31. Marc-Andre Fleury (VGK)
It was all smiles during the NHL Awards in Las Vegas, an event that doubled as the official announcement of the expansion draft selections of the Vegas Golden Knights. The club’s management, including owner Bill Foley and GM George McPhee, approached the stage sporadically through the night to announce the one player they’d selected off of every other team’s roster. Saved for last was the selection of three-time Stanley Cup champion goaltender Marc-Andre Fleury, who happened to be on hand to try on his new jersey. Despite the happy introduction, there is reason to wonder whether the good vibes will last.
You can understand the appeal of the marriage between player and team from both sides. Vegas gets their first franchise star and a decorated starting netminder still in his prime, while Fleury embarks upon a fresh new challenge as the unquestioned No. 1 option between the pipes. Although Vegas may seem like an exciting new horizon right now and as much as the club is teeming with future assets, the present might be a little bleak at the T-Mobile Arena. Fleury just doesn’t have much help in front of him, which seems only reasonable for an expansion franchise but might not be an ideal scenario for a 32-year-old accustomed to success.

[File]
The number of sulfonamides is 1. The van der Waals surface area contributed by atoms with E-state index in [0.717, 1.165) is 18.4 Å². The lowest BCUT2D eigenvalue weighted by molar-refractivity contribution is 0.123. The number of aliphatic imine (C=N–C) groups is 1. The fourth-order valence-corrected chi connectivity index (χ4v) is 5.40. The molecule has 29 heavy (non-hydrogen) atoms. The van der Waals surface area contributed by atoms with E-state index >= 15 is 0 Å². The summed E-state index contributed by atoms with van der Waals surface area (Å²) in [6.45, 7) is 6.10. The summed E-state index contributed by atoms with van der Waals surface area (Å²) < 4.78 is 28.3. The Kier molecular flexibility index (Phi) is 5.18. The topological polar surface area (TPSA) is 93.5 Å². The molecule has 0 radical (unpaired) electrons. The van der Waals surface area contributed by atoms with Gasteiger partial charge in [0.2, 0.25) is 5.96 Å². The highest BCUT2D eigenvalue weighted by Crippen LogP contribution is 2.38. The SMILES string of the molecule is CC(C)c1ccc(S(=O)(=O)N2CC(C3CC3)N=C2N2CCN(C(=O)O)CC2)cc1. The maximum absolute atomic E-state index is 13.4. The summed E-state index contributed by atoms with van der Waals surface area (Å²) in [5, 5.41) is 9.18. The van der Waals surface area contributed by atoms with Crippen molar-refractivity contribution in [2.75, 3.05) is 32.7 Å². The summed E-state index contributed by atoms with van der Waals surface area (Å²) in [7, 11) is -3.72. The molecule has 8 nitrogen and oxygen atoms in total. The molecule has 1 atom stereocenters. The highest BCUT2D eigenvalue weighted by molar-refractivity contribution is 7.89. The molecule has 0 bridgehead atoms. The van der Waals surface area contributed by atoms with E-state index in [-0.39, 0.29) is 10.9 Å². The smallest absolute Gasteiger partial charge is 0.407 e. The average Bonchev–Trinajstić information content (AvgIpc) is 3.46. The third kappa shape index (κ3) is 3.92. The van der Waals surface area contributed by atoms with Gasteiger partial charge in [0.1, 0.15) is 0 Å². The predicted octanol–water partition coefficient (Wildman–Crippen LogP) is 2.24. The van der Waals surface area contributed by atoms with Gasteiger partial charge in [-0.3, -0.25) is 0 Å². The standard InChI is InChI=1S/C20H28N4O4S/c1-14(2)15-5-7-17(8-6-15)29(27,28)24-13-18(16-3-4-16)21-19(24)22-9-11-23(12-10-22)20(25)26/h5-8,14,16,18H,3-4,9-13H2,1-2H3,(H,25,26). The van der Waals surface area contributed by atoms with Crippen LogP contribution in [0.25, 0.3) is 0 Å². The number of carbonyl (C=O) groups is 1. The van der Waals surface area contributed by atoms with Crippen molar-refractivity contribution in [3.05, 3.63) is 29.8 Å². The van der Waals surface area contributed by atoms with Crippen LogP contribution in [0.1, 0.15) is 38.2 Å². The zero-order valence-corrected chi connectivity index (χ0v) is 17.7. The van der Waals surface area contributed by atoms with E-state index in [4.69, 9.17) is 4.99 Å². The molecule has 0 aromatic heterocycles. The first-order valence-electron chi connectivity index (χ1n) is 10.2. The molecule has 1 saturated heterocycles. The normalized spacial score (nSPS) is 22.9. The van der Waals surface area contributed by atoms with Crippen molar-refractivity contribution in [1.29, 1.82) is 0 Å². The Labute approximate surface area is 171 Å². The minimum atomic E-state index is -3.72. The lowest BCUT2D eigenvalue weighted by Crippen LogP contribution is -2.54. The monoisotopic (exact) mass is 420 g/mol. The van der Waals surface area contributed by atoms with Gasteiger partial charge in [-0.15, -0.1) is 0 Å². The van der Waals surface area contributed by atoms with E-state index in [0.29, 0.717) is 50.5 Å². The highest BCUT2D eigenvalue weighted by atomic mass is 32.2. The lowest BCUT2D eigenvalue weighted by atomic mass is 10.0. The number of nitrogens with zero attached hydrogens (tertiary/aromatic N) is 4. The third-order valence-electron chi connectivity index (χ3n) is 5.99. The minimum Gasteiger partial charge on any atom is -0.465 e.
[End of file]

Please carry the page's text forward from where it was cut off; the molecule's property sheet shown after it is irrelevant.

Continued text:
30. Taylor Hall (NJD)
It must have been a tough first year in New Jersey for Taylor Hall. In the first season following his off-season trade from Edmonton, Hall had little help on a Devils squad bound for the No. 1 over-all pick while watching his former team finally make good on years of promise and rise to the top of the Western Conference. Truth be told, the 2017-18 campaign may not be much better for the 25-year-old from a results standpoint, but at least there are signs that things might be slowly coming together in the Swamp.